How to define relationship for record pointing to itself? RRS feed

  • Question

  • I have a table where each record is a 'note'. A note can be a reply to another note so there is a column called 'ReplyToNoteId' where the id points to another Note's ID. I defined this in relationships by adding the table twice (since it would not let me drag the pointer to itself) and connecting ReplyToNoteId to ID.

    However, now I get very strange results when adding a new record. In all cases I get '1' in ReplyToNoteId even though I placed nothing in that field. Anyone got any ideas? All I can think of trying is to delete the relationship.

    Thursday, October 27, 2016 10:15 PM

All replies

  • Check the default value of ReplyToNoteId in the table, and if you add the record in a form, also check the default value in the control that is bound to this field.

    Matthias Kläy, Kläy Computing AG

    Thursday, October 27, 2016 11:06 PM
  • Hi,

    Does the suggestion offered by Matthias work for you? Or do you resolve your problem?

    If no, according to your description, I created a table with two field [Note]/[ReplyToNote] and then added the table twice to define the relationship, draged ReplyToNoteId to ID. Nothing happened when I added new records.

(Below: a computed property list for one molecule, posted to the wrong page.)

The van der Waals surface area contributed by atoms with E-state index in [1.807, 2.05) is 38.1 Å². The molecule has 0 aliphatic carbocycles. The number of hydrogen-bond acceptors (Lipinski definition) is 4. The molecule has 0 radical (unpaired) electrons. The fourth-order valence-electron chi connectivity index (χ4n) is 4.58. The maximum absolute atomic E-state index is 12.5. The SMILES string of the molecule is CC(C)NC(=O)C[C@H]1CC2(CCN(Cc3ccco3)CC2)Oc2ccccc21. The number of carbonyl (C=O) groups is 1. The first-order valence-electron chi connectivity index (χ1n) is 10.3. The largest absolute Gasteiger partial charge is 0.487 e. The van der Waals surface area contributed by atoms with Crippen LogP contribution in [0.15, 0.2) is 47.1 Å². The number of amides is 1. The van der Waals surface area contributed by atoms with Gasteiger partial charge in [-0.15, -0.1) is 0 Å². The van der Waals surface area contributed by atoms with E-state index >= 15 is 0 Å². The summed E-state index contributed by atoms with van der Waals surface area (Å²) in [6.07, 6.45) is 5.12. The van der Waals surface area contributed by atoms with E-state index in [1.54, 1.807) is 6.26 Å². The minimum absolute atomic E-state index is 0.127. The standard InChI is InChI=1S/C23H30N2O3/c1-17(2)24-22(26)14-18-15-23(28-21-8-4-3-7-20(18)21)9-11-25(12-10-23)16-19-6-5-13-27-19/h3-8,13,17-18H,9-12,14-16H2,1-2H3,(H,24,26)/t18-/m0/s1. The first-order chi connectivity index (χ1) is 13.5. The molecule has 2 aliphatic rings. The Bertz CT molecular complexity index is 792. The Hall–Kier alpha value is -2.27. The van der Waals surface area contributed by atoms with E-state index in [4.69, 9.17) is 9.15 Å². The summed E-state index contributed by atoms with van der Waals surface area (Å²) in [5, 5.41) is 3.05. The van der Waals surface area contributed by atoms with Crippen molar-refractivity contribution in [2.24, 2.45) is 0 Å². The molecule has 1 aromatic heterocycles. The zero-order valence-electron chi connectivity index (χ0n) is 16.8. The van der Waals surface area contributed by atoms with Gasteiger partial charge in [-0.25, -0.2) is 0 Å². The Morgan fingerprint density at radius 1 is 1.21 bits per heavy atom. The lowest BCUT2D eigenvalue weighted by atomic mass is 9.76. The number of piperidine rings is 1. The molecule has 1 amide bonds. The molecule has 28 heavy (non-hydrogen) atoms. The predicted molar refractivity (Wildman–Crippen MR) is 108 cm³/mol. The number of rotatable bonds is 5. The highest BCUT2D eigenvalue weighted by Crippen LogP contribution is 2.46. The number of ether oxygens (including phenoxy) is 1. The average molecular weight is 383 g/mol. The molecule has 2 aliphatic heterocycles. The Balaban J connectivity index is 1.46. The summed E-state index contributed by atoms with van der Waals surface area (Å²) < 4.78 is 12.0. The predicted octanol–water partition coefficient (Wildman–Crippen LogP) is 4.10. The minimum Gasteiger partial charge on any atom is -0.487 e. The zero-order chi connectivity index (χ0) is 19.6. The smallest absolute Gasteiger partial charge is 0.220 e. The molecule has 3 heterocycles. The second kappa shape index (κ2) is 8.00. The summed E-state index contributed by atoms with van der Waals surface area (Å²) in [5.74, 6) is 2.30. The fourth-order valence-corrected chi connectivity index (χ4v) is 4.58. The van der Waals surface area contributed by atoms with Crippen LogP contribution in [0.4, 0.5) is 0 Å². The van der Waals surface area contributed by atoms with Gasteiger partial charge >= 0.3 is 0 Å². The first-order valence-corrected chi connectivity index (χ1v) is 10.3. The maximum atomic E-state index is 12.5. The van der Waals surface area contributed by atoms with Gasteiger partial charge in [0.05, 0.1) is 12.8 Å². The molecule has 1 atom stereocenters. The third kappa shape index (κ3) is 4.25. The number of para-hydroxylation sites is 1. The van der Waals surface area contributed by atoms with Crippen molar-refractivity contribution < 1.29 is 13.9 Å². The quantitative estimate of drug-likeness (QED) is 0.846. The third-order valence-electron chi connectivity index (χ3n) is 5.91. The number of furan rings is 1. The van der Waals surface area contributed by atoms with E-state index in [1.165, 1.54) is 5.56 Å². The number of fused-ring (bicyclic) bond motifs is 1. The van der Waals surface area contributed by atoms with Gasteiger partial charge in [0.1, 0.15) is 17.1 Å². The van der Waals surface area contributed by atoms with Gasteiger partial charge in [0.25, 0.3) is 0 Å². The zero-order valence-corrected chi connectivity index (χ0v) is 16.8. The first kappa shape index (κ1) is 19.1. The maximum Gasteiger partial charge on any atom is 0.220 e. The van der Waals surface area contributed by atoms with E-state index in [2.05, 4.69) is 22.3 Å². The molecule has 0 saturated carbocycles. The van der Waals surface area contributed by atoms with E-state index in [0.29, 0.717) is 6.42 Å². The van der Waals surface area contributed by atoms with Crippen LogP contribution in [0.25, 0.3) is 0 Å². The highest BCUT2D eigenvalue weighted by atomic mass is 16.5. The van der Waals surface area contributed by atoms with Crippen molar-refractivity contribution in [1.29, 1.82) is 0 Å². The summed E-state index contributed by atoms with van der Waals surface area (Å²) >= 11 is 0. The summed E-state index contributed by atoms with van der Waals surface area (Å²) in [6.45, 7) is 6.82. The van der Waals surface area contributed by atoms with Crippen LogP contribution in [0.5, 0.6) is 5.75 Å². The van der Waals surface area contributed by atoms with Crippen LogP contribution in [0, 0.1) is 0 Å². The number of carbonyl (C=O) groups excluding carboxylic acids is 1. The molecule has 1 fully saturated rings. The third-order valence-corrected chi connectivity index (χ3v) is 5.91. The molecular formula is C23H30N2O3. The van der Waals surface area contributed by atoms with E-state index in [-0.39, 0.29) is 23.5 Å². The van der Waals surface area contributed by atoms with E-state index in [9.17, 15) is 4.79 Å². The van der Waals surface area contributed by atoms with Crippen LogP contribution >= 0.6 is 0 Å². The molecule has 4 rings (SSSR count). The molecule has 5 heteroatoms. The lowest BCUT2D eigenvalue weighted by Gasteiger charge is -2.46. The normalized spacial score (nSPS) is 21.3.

What is the different between our steps?

    If your issue is still existing, could you please share the detail steps to help us reproduce your issue?



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    Wednesday, November 2, 2016 1:01 PM
  • I wouldn't define a relationship for this pairing. This is the same structure as a "ReportsTo" field in an Employee table to indicate a supervisor. Not every note is a reply so you are bound to have a lot of primaries with no children.

    Bill Mosca

    Wednesday, November 2, 2016 4:42 PM
  • I don't think the relationship has anything to do with the insertion of a 1 into the column.  It's more likely to be the DefaultValue property of the column and/or the bound control in a form, as Matthias points out.

    BTW, you can model the relationship type by a separate table with columns such as NoteID and NoteRepliedToID.  This is the approach recommended by Date for avoiding the Null foreign keys to which Bill refers.  If the relationship type is many-to-one then the NoteRepliedToID column should be indexed uniquely; if it's one-to-one then both columns should be indexed uniquely; if its many-to-many then both should be indexed non-uniquely and made the composite primary key of the table.  The use of such a table is more familiar in the last context of course, but there is no reason why a unary relationship type should not be modelled in the same way.

    Ken Sheridan, Stafford, England

    Wednesday, November 2, 2016 11:35 PM